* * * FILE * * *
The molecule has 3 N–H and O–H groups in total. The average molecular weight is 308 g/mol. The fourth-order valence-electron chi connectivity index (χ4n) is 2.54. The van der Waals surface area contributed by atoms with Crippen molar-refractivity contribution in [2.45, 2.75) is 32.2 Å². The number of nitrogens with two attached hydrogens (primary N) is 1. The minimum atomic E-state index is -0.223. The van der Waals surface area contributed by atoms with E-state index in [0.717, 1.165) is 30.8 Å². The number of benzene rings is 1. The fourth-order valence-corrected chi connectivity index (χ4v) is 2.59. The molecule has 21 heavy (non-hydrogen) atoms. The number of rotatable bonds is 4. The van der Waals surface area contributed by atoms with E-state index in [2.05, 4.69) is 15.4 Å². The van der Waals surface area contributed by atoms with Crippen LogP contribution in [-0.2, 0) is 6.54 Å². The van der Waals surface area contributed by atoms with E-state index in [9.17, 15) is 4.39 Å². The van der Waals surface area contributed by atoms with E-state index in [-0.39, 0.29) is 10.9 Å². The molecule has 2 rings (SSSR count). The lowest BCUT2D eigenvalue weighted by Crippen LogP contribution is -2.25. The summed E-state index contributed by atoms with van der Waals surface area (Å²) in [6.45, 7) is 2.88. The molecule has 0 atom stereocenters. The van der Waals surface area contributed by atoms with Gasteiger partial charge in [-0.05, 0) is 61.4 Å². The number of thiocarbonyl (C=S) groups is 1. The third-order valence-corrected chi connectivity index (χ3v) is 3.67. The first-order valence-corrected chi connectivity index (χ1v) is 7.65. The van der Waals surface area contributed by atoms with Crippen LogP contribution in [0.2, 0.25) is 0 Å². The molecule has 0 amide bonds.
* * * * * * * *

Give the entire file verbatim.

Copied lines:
The molecule has 3 N–H and O–H groups in total. The average molecular weight is 308 g/mol. The fourth-order valence-electron chi connectivity index (χ4n) is 2.54. The van der Waals surface area contributed by atoms with Crippen molar-refractivity contribution in [2.45, 2.75) is 32.2 Å². The number of nitrogens with two attached hydrogens (primary N) is 1. The minimum atomic E-state index is -0.223. The van der Waals surface area contributed by atoms with E-state index in [0.717, 1.165) is 30.8 Å². The number of benzene rings is 1. The fourth-order valence-corrected chi connectivity index (χ4v) is 2.59. The molecule has 21 heavy (non-hydrogen) atoms. The number of rotatable bonds is 4. The van der Waals surface area contributed by atoms with E-state index in [2.05, 4.69) is 15.4 Å². The van der Waals surface area contributed by atoms with Crippen LogP contribution in [-0.2, 0) is 6.54 Å². The van der Waals surface area contributed by atoms with E-state index in [9.17, 15) is 4.39 Å². The van der Waals surface area contributed by atoms with E-state index in [-0.39, 0.29) is 10.9 Å². The molecule has 2 rings (SSSR count). The lowest BCUT2D eigenvalue weighted by Crippen LogP contribution is -2.25. The summed E-state index contributed by atoms with van der Waals surface area (Å²) in [6.45, 7) is 2.88. The molecule has 0 atom stereocenters. The van der Waals surface area contributed by atoms with Gasteiger partial charge in [-0.05, 0) is 61.4 Å². The number of thiocarbonyl (C=S) groups is 1. The third-order valence-corrected chi connectivity index (χ3v) is 3.67. The first-order valence-corrected chi connectivity index (χ1v) is 7.65. The van der Waals surface area contributed by atoms with Crippen LogP contribution in [0.2, 0.25) is 0 Å². The molecule has 0 amide bonds.